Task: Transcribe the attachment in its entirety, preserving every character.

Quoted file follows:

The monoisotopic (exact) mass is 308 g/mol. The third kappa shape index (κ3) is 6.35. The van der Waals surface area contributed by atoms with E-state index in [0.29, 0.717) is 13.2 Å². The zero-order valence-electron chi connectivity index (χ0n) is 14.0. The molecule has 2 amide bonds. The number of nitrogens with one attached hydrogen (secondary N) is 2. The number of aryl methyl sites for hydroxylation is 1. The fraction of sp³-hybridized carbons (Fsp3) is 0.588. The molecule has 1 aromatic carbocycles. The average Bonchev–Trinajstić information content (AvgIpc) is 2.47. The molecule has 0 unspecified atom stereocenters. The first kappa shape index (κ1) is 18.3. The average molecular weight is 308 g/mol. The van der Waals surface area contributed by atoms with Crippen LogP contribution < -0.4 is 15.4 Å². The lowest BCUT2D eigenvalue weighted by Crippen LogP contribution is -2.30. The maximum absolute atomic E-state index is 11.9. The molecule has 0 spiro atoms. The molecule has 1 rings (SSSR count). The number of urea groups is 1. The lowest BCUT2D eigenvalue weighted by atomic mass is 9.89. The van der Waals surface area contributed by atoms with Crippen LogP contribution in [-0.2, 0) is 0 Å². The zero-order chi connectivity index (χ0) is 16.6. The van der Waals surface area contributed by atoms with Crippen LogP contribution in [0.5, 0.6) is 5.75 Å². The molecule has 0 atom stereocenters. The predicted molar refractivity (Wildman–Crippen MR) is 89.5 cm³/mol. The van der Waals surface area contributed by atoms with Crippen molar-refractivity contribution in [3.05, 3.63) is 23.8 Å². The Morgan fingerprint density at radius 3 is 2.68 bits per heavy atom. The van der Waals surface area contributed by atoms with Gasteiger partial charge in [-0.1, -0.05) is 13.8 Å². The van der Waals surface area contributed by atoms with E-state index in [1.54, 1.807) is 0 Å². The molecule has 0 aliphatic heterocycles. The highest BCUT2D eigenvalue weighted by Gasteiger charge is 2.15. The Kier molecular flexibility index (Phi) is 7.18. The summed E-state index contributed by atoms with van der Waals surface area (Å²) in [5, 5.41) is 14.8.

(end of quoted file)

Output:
The monoisotopic (exact) mass is 308 g/mol. The third kappa shape index (κ3) is 6.35. The van der Waals surface area contributed by atoms with E-state index in [0.29, 0.717) is 13.2 Å². The zero-order valence-electron chi connectivity index (χ0n) is 14.0. The molecule has 2 amide bonds. The number of nitrogens with one attached hydrogen (secondary N) is 2. The number of aryl methyl sites for hydroxylation is 1. The fraction of sp³-hybridized carbons (Fsp3) is 0.588. The molecule has 1 aromatic carbocycles. The average Bonchev–Trinajstić information content (AvgIpc) is 2.47. The molecule has 0 unspecified atom stereocenters. The first kappa shape index (κ1) is 18.3. The average molecular weight is 308 g/mol. The van der Waals surface area contributed by atoms with Crippen LogP contribution < -0.4 is 15.4 Å². The lowest BCUT2D eigenvalue weighted by Crippen LogP contribution is -2.30. The maximum absolute atomic E-state index is 11.9. The molecule has 0 spiro atoms. The molecule has 1 rings (SSSR count). The number of urea groups is 1. The lowest BCUT2D eigenvalue weighted by atomic mass is 9.89. The van der Waals surface area contributed by atoms with Crippen LogP contribution in [-0.2, 0) is 0 Å². The zero-order chi connectivity index (χ0) is 16.6. The van der Waals surface area contributed by atoms with Crippen LogP contribution in [0.5, 0.6) is 5.75 Å². The molecule has 0 atom stereocenters. The predicted molar refractivity (Wildman–Crippen MR) is 89.5 cm³/mol. The van der Waals surface area contributed by atoms with Crippen molar-refractivity contribution in [3.05, 3.63) is 23.8 Å². The Morgan fingerprint density at radius 3 is 2.68 bits per heavy atom. The van der Waals surface area contributed by atoms with Gasteiger partial charge in [-0.1, -0.05) is 13.8 Å². The van der Waals surface area contributed by atoms with E-state index in [1.54, 1.807) is 0 Å². The molecule has 0 aliphatic heterocycles. The highest BCUT2D eigenvalue weighted by Gasteiger charge is 2.15. The Kier molecular flexibility index (Phi) is 7.18. The summed E-state index contributed by atoms with van der Waals surface area (Å²) in [5, 5.41) is 14.8.